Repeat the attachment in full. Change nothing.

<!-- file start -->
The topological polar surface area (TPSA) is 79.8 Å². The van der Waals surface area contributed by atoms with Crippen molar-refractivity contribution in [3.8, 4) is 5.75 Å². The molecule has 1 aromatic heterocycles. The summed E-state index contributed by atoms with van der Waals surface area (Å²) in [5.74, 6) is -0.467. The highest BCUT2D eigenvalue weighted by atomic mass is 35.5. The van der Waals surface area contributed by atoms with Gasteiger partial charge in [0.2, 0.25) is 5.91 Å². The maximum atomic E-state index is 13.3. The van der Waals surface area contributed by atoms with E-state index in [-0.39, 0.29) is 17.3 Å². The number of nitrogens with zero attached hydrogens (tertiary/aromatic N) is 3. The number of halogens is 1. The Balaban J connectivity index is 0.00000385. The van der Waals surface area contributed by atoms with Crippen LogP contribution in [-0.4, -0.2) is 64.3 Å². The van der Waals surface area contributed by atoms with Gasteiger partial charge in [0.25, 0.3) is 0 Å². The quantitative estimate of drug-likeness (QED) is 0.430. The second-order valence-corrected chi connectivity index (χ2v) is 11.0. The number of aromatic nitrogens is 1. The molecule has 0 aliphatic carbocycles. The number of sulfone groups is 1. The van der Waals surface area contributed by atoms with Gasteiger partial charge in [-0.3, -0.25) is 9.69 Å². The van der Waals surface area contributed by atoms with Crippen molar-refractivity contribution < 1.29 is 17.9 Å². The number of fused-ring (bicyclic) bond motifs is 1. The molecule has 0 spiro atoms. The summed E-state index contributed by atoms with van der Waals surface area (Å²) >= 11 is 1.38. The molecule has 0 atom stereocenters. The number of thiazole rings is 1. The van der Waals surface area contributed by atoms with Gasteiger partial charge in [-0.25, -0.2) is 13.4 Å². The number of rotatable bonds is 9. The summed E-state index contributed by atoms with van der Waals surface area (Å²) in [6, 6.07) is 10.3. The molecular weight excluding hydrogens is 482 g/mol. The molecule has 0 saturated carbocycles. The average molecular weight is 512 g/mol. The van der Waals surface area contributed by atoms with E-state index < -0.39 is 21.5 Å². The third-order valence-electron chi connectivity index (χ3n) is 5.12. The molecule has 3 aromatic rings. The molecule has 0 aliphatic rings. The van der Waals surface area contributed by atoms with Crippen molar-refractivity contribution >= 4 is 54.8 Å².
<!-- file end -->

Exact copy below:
The topological polar surface area (TPSA) is 79.8 Å². The van der Waals surface area contributed by atoms with Crippen molar-refractivity contribution in [3.8, 4) is 5.75 Å². The molecule has 1 aromatic heterocycles. The summed E-state index contributed by atoms with van der Waals surface area (Å²) in [5.74, 6) is -0.467. The highest BCUT2D eigenvalue weighted by atomic mass is 35.5. The van der Waals surface area contributed by atoms with Gasteiger partial charge in [0.2, 0.25) is 5.91 Å². The maximum atomic E-state index is 13.3. The van der Waals surface area contributed by atoms with E-state index in [-0.39, 0.29) is 17.3 Å². The number of nitrogens with zero attached hydrogens (tertiary/aromatic N) is 3. The number of halogens is 1. The Balaban J connectivity index is 0.00000385. The van der Waals surface area contributed by atoms with Crippen LogP contribution in [-0.4, -0.2) is 64.3 Å². The van der Waals surface area contributed by atoms with Gasteiger partial charge in [0.25, 0.3) is 0 Å². The quantitative estimate of drug-likeness (QED) is 0.430. The second-order valence-corrected chi connectivity index (χ2v) is 11.0. The number of aromatic nitrogens is 1. The molecule has 0 aliphatic carbocycles. The number of sulfone groups is 1. The van der Waals surface area contributed by atoms with Gasteiger partial charge in [-0.3, -0.25) is 9.69 Å². The van der Waals surface area contributed by atoms with Crippen molar-refractivity contribution < 1.29 is 17.9 Å². The number of fused-ring (bicyclic) bond motifs is 1. The molecule has 0 spiro atoms. The summed E-state index contributed by atoms with van der Waals surface area (Å²) >= 11 is 1.38. The molecule has 0 atom stereocenters. The number of thiazole rings is 1. The van der Waals surface area contributed by atoms with Gasteiger partial charge in [-0.25, -0.2) is 13.4 Å². The number of rotatable bonds is 9. The summed E-state index contributed by atoms with van der Waals surface area (Å²) in [6, 6.07) is 10.3. The molecular weight excluding hydrogens is 482 g/mol. The molecule has 0 saturated carbocycles. The average molecular weight is 512 g/mol. The van der Waals surface area contributed by atoms with E-state index < -0.39 is 21.5 Å². The third-order valence-electron chi connectivity index (χ3n) is 5.12. The molecule has 3 aromatic rings. The molecule has 0 aliphatic rings. The van der Waals surface area contributed by atoms with Crippen molar-refractivity contribution >= 4 is 54.8 Å².